Sea Urchin Tubed Feet

 This video shows how the Sea Urchin uses its tubed feet to attach to the wall of an aquarium. They suction cup onto the glass for attachment and movement. 

Mesodermal Skeleton: Echinoderm’s skeleton is unique to the animal kingdom.  It is made up of many tiny plates or spines called ossicles, which are comprised of calcium carbonate. In a typical animal, this would lead to the organism having a heavy skeleton, but in the case of Echinoderms, they remain light through a sponge like material called stereom.  Instead of having a rigid skeleton, the stereom is porous, being comprised of a network of calcium crystals that give an echinoderm its shape and rigidity without carrying extra mass (Manton, 2014). Below is a photo of an exposed skeleton of the common starfish (Asterias rubens).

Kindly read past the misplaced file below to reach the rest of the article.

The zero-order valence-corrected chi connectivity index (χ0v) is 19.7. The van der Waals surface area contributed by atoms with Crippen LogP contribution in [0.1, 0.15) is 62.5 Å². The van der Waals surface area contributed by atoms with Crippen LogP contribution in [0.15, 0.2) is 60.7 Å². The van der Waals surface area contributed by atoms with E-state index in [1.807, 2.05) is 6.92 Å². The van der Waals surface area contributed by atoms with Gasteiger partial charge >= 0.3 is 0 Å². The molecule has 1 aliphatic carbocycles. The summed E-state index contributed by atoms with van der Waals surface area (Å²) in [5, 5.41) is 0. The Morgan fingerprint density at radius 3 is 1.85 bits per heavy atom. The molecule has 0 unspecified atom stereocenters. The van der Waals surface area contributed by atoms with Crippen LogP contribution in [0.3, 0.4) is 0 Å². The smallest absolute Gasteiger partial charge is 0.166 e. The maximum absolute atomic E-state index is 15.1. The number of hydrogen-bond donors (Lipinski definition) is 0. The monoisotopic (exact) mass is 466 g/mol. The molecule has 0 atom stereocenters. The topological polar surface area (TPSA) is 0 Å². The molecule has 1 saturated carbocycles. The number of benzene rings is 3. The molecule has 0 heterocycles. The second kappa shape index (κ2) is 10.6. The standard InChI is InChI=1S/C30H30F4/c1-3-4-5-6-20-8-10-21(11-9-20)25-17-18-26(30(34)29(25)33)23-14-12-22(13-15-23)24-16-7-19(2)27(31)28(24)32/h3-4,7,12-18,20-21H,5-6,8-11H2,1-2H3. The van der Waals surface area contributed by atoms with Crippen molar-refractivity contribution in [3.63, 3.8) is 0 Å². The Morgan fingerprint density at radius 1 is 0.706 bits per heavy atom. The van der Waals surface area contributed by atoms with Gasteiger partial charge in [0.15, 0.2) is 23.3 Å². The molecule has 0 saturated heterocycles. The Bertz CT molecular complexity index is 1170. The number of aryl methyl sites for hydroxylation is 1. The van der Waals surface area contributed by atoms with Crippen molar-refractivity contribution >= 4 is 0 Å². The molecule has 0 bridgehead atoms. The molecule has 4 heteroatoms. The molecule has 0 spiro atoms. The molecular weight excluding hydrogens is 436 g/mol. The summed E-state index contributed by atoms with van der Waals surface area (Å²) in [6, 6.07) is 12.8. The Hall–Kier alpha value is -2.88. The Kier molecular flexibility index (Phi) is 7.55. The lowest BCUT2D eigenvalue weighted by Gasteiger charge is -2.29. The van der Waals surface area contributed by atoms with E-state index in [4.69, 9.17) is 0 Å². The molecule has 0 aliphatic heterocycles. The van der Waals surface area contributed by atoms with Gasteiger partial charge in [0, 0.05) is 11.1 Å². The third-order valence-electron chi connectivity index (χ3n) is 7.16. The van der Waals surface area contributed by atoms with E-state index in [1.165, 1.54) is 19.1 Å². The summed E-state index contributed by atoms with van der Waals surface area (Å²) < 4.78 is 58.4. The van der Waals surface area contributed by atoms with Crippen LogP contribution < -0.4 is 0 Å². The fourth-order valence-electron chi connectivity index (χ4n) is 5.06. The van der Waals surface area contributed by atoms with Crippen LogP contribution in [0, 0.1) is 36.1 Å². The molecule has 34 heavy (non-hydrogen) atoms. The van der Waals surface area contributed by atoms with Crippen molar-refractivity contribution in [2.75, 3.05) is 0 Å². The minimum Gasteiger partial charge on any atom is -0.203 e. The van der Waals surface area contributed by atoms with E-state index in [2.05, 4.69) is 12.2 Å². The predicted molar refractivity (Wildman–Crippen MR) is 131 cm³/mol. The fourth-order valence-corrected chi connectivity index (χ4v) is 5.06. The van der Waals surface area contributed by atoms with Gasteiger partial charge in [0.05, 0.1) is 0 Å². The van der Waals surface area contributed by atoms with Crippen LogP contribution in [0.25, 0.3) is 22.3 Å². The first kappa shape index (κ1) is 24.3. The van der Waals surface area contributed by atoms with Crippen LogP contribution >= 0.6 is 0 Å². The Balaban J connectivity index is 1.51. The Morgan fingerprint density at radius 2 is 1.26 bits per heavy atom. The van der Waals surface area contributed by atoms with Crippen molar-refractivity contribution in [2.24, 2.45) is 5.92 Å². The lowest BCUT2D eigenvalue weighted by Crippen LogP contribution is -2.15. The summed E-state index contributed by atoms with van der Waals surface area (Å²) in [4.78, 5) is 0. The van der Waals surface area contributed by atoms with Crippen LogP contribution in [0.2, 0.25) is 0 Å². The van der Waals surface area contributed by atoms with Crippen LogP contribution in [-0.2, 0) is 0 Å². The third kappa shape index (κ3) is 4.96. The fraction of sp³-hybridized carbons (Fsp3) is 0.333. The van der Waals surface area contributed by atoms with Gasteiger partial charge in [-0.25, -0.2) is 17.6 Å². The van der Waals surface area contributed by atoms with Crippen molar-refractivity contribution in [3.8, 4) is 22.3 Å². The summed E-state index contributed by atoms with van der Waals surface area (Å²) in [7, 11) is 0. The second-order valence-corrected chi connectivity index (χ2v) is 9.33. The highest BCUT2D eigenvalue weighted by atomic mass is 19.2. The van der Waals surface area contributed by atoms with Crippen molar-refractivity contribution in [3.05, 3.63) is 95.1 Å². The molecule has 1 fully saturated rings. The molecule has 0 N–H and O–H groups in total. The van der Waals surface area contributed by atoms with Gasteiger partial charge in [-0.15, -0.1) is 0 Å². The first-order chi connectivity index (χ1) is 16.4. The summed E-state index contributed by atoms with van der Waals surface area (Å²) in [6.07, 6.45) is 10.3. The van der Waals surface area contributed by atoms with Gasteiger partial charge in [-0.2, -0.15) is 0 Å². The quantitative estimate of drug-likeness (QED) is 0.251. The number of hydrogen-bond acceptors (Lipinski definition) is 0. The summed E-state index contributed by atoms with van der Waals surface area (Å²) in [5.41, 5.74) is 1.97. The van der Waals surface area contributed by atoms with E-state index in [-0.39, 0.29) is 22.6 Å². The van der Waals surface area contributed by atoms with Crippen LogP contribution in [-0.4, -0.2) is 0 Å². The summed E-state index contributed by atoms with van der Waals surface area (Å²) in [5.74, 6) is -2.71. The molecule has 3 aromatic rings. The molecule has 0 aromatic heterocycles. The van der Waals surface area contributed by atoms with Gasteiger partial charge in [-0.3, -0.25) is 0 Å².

This is a photograph of an exposed skeleton of a starfish, as indicated by the arrow. The network of porous ossicles is evident in this structure.


Mutable Collagenous Tissue: Echinoderms possess special type of tissue that in effect can very rapidly change from a rigid state to a free moving, or loose, state using its nervous system. These tissues are key to connecting ossicles together as ligaments made up of primarily collagen.  This allows Echinoderms to achieve a wide variety of body positions with very minimal, to no muscular effort, and then instantly lock into place. This provides a unique feeding advantage as well, as in the case of sea stars where they can envelop a selected prey species in a loose tissue state, and then incapacitate them by quickly changing to a rigid state (Knott, 2004).




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 Echinoderm Fossils. Recieved from